Home » Student Portraits » Student Portrait #2: Tengku Ibrahim Maulana

Student Portrait #2: Tengku Ibrahim Maulana

Many enthusiastic PhD candidates are working on imSAVAR. With their research, they contribute to the success of the project. We are happy to feature a second portrait of PhD student Ibra and his great work in the field of tumor-on-chip models. 

My name is Tengku Ibrahim Maulana (Ibra) and I am a Ph.D. candidate in Prof. Dr. Peter Loskill’s µOrgano-Lab at the University of Tübingen, Germany. Long before starting my Ph.D., I moved from my home country Indonesia to Germany to pursue my studies in medical engineering. During my masters, I had the opportunity to join Prof. Loskill’s team and later Emulate, Inc. in the US, where I learned the importance of building cancer models that are translatable to humans during the development of cancer therapies. Intrigued to work on the solution, I came back to Germany to start my Ph.D. focusing on the development of cancer models using organ-on-chip technology. This model, otherwise known as tumor-on-chip, possesses great potentials and is particularly useful for studying cancer immunotherapy. This is due to its ability to recreate the true complexity of tumors found in cancer patients as well as human immune response towards it – all within a tiny device with engineered channels and compartments that resemble the microarchitecture of the original tumor.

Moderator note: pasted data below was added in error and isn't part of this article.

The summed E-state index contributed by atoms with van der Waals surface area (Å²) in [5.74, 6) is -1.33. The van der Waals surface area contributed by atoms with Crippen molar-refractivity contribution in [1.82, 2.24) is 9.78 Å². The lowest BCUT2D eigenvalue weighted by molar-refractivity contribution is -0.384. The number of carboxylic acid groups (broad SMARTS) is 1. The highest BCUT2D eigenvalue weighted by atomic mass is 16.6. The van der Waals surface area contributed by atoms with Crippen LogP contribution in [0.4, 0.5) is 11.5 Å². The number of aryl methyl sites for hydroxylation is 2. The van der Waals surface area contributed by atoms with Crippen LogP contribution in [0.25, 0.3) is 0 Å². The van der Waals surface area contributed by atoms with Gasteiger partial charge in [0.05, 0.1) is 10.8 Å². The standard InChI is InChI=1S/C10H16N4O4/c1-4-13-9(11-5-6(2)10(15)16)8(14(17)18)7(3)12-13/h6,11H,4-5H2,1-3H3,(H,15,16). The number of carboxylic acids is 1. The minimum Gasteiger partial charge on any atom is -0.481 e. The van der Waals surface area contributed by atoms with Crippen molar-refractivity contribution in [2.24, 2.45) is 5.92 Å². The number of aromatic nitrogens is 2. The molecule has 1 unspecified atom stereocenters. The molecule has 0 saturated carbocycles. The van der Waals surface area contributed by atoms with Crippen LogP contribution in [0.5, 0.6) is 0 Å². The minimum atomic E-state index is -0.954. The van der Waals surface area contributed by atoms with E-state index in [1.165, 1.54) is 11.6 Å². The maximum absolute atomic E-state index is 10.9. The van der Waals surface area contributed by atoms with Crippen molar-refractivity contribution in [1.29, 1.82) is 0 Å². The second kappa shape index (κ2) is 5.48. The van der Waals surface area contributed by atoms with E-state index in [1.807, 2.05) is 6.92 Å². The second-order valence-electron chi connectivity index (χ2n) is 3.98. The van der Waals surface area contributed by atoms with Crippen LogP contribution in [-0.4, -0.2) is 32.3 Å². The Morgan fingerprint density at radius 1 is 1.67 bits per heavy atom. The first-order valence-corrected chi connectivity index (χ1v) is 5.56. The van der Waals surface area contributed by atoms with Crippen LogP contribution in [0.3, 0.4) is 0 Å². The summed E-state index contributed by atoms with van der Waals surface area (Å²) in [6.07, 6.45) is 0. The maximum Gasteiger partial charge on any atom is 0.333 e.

Specifically, together with other imSAVAR partners from the University Hospital Würzburg and the University of Twente, we aim to utilize tumor-on-chip models to address the safety challenges of CAR-T cell therapy. Despite its recent emergence as one of the most promising new cancer treatments, the broad application of CAR-T cell therapy is currently hampered, partly due to life-threatening side effects such as cytokine release syndrome (CRS) in some patients.

Using the tumor-on-chip model, we aim to recreate and study multiple key events that lead to CRS. This particularly includes how the CAR-T cells exit the blood vessel, infiltrate the tumor microenvironment, attack the tumor cells, and how different cell types influence the secretion of inflammatory cytokines during all these processes. We then study how these abundant cytokines affect blood vessels in distant organs by connecting the tumor-on-chip with a vasculature-on-chip model, as CAR-T cell therapy is associated with capillary leakage and subsequently leads to neurotoxicities in some patients. Using this approach, we aim to evaluate the probability of CRS occurrence, test different intervention strategies, and study the kinetics before safely administering the therapy to patients.

Participating in the imSAVAR consortium taught me that immune toxicology and its management are remarkably complex. At the same time, the interdisciplinary collaboration within the consortium continues to inspire me and encourage me to focus on the solutions to tackle some of the current challenges in CAR-T cell therapy and other immunomodulatory therapies.